For my purposes, I’m delivering this aid as part of a broader counterinsurgency strategy; I want happy, prosperous communities that have too much good stuff going on to be interested in joining the Taliban. To that end, I will take as much labor from the people as I can get; this is labor I can direct right back into the community. That prosperity is what the chickens are worth to me, and I will set my prices with that goal in mind. The chickens are worth something else to the people, and so we’ll have to find a price the two of us can agree on.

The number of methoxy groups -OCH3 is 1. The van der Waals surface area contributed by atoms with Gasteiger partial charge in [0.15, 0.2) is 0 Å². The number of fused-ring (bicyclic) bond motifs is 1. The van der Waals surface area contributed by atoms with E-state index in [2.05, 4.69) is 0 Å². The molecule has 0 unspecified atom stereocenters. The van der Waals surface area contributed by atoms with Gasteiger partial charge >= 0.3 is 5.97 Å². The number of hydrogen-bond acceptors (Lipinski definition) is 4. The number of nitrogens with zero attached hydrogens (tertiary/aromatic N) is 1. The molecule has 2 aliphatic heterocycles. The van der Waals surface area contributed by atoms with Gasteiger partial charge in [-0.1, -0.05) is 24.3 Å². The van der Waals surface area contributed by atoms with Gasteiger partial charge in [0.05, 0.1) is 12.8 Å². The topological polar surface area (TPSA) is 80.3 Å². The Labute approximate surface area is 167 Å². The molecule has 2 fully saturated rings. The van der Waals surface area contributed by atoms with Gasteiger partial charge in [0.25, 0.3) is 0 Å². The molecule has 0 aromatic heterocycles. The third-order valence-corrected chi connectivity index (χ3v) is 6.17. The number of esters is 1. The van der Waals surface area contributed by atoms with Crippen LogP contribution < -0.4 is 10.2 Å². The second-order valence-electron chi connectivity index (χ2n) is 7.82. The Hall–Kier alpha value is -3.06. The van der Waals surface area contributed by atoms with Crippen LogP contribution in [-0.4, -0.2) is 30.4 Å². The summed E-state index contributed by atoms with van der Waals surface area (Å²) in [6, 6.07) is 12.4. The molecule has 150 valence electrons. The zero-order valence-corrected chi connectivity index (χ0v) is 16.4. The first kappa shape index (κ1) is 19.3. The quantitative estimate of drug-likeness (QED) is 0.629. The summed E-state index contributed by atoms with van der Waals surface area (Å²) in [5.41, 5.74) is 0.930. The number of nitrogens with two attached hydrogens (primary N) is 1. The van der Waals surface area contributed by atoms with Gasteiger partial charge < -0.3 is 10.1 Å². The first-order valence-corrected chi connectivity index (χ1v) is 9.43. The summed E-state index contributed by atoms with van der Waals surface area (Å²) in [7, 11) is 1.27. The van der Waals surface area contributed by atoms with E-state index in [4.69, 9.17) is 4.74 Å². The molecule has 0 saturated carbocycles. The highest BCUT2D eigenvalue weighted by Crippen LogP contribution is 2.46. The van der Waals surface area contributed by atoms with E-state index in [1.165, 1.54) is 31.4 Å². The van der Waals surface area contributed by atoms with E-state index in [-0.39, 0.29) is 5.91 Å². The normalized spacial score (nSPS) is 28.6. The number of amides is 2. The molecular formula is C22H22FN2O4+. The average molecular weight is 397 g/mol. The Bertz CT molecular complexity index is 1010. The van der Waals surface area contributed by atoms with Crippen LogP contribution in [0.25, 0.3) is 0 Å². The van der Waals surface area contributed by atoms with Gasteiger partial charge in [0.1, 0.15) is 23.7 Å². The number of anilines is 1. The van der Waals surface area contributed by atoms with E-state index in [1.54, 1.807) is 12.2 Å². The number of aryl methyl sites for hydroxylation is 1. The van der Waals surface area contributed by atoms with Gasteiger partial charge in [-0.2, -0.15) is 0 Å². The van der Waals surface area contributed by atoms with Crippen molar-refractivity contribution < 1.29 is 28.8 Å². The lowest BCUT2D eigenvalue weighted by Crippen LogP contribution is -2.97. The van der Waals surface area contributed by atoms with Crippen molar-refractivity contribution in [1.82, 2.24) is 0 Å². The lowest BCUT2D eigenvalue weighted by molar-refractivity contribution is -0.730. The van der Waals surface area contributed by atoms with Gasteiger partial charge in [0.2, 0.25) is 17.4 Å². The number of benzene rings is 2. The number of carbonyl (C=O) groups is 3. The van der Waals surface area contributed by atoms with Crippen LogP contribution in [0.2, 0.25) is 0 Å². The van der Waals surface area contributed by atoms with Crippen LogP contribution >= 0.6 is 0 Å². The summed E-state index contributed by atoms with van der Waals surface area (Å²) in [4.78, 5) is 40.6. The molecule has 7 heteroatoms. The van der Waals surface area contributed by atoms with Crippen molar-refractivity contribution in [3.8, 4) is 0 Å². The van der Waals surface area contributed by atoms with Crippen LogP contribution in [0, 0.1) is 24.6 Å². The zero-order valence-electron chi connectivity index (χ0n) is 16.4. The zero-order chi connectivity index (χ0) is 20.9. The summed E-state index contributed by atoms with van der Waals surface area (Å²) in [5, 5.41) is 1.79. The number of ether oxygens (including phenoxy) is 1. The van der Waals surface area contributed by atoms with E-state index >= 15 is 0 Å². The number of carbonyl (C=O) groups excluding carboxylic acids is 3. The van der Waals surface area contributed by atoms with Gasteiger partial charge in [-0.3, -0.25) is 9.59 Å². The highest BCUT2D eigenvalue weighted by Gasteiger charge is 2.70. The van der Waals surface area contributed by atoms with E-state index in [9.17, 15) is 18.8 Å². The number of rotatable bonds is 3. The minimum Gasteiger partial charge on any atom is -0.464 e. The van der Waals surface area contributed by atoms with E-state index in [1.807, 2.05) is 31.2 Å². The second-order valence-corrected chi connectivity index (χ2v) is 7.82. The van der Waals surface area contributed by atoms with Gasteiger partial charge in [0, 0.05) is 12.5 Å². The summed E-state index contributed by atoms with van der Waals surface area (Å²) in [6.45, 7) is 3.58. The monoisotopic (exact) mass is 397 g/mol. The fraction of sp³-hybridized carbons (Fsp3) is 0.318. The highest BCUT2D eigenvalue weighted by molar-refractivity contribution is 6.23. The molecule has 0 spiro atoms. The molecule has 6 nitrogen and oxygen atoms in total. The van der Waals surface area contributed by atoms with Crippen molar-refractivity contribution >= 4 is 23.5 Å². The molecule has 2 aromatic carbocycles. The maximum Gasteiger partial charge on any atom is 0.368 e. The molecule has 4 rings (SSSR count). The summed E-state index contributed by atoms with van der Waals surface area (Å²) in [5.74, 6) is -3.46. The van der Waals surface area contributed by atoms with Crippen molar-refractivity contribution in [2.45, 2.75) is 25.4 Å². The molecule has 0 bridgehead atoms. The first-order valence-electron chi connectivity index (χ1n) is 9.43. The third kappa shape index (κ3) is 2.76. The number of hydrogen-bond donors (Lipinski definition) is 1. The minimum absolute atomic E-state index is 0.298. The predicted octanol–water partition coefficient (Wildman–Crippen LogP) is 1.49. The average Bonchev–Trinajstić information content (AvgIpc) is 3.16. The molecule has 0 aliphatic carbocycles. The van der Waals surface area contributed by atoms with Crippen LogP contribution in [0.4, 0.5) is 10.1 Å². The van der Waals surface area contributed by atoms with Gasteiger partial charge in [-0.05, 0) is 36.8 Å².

5. 6 trotskyite
    June 25, 2009 at 6:19 am

    So you’re saying your motivation isn’t out of philanthropy but out of self-interest? Kinda harsh, don’t you think?

    And Communism isn’t about handing out resources for free. As Marx himself said, “From each according to his ability, to each according to his need…”.

  6. June 25, 2009 at 7:22 am

    “So you’re saying your motivation isn’t out of philanthropy but out of self-interest?”

    Yup.

    “Kinda harsh, don’t you think?”

    Nope. I have a war to win. I am part of a counterinsurgency, which is a type of warfare they didn’t really have in Smith’s or even Marx’s day. In a counterinsurgency, the shooting, bombing and killing takes a back seat to building civilization and winning people’s allegiance. This is definitely a much nicer way to go about it. But it is still war, and the need to win that war takes priority over soft-hearted concerns.